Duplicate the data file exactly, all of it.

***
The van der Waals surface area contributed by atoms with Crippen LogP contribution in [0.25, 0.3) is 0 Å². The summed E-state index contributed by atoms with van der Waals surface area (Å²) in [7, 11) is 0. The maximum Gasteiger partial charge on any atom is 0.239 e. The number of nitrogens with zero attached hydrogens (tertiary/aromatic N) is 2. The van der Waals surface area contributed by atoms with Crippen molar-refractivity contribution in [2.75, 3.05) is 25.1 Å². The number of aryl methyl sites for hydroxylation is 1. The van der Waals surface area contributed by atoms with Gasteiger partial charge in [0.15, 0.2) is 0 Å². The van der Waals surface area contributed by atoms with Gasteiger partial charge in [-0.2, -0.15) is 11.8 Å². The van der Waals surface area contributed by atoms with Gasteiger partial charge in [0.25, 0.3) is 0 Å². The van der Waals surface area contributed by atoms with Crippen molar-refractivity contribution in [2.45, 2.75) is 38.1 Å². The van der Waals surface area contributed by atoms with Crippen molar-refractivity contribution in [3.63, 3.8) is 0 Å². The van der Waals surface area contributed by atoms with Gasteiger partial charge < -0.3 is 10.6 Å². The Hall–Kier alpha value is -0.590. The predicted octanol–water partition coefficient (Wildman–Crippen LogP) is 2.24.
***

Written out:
The van der Waals surface area contributed by atoms with Crippen LogP contribution in [0.25, 0.3) is 0 Å². The summed E-state index contributed by atoms with van der Waals surface area (Å²) in [7, 11) is 0. The maximum Gasteiger partial charge on any atom is 0.239 e. The number of nitrogens with zero attached hydrogens (tertiary/aromatic N) is 2. The van der Waals surface area contributed by atoms with Crippen molar-refractivity contribution in [2.75, 3.05) is 25.1 Å². The number of aryl methyl sites for hydroxylation is 1. The van der Waals surface area contributed by atoms with Gasteiger partial charge in [0.15, 0.2) is 0 Å². The van der Waals surface area contributed by atoms with Gasteiger partial charge in [-0.2, -0.15) is 11.8 Å². The van der Waals surface area contributed by atoms with Gasteiger partial charge in [0.25, 0.3) is 0 Å². The van der Waals surface area contributed by atoms with Crippen molar-refractivity contribution in [2.45, 2.75) is 38.1 Å². The van der Waals surface area contributed by atoms with Crippen molar-refractivity contribution in [3.63, 3.8) is 0 Å². The van der Waals surface area contributed by atoms with Gasteiger partial charge < -0.3 is 10.6 Å². The Hall–Kier alpha value is -0.590. The predicted octanol–water partition coefficient (Wildman–Crippen LogP) is 2.24.